Quite frankly, I don’t understand this direct attack on the body.  In Genesis 1 we are reminded that humankind was created in God’s image, and human beings, male and female, were blessed and given authority over all living things upon the earth.  Our bodies were created as GOOD!  In the Gospels we learn of an extraordinary merging of humanity and divinity in Christ Jesus, who was both flesh and blood and one with God.  “And the Word became flesh and lived among us, and we have seen his glory, the glory as of a father’s only son, full of grace and truth,” (John 1:14.)  This is the doctrine, or church teaching, we call “incarnation.”  It’s about God’s embodiment in Jesus.  Why then, would these two ways of being, the physical and the spiritual, be pitted against each other in mortal combat?  I just don’t know.  It is one of the most difficult dilemma’s in biblical interpretation and in Christian theology.

One moment of grace in this unfair competition between our bodies and our spirits comes at one of the great ecumenical councils, early church meetings that tried to deal with the emerging theologies that wanted to explain this mind/body, spirit/flesh split.  At the First Council of Nicea, in 325 CE, they would eventually declared that Jesus was homoousios with God the Creator or Father, that is, they are of the “same substance” and are equally God.  The council came down on the side of paradox, a “both/and” theology.  Jesus wasn’t split between good spirit and bad body.  Jesus, our Lord and Savior, at least, was fully human and fully divine.  Apparently the folks at Nicea decided not to pay attention to Romans 8!

One of the heresies, which were official declarations about bad theologies, with which the Council of Nicea was dealing, was that of Gnosticism.  The Gnostics believed, to put it simply, that God was too awesome, too great, too pure to really become one with a human body.  And so instead God really only filled a human body with the divine Word, or Spirit.  Let me show you how this might be illustrated: (Pastor Allen blows a balloon with air.)  The Spirit, which conveniently is the same word for breath in Hebrew, filled Jesus while he walked the earth and then, when he was crucified and buried, the Spirit left the body (the balloon is let loose) and Jesus “shuffled off this mortal coil.”  He left the body behind and became one with God again.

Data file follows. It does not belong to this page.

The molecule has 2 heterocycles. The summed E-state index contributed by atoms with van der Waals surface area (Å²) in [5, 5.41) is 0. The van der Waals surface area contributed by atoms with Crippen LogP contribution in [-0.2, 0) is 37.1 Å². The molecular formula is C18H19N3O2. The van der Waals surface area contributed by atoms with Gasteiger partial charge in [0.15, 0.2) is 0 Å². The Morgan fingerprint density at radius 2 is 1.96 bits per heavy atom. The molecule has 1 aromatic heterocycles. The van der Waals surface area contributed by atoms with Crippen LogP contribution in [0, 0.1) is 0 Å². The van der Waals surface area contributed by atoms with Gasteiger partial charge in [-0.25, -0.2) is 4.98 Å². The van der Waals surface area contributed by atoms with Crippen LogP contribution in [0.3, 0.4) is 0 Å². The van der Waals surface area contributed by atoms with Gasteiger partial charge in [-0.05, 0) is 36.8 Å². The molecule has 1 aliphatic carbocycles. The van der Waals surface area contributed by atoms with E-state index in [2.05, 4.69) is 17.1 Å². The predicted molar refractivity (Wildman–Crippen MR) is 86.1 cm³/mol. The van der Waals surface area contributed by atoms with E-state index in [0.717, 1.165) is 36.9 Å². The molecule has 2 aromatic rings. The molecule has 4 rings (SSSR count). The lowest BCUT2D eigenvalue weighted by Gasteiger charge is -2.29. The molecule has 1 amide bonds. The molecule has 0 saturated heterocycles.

Pieta, Pietro Perugino, 1494-95

Nicea, and other Councils reaffirmed, that this is heresy.  Now, there is a lot in the history of Christian Theology that I take issue with, but this was one of the better decisions, in my humble estimation.  The church decided that in Jesus, at least, there was no pitting of flesh and spirit, body and soul, against each other.  They were, in some mystical and paradoxical way, one.  And if it’s good enough for Jesus, then it’s good enough for me.

Now, I can only hope that what the Apostle Paul was trying to do was to help us understand that the what we do with our bodies, and the why we do things with our bodies, and the how we do things with are bodies is as important as the fact that we do things with our bodies.  In verse 23 Paul, in a beautiful allegory about creation being like a woman giving birth (which, I might note, is the quintessential act of flesh and body), does indeed say that our bodies will be redeemed.  In my mind’s eye I understand here that Paul was really struggling with making sure that everything he did with his body was to the glory of God, and not that everything he did with his body was necessarily evil, sinful, or bad.

This might be appealing to those who have never darkened the door of a church building.  If we can truly embrace Jesus as being both fully human – that is, at peace with his body – and fully divine – that is, at peace with his spirit, then we might be able to convince ourselves, and those considering us from outside these church walls, that our bodies are good and worthy creations of God.  The challenge is to use our bodies in such a way as to give glory to God through both flesh and spirit.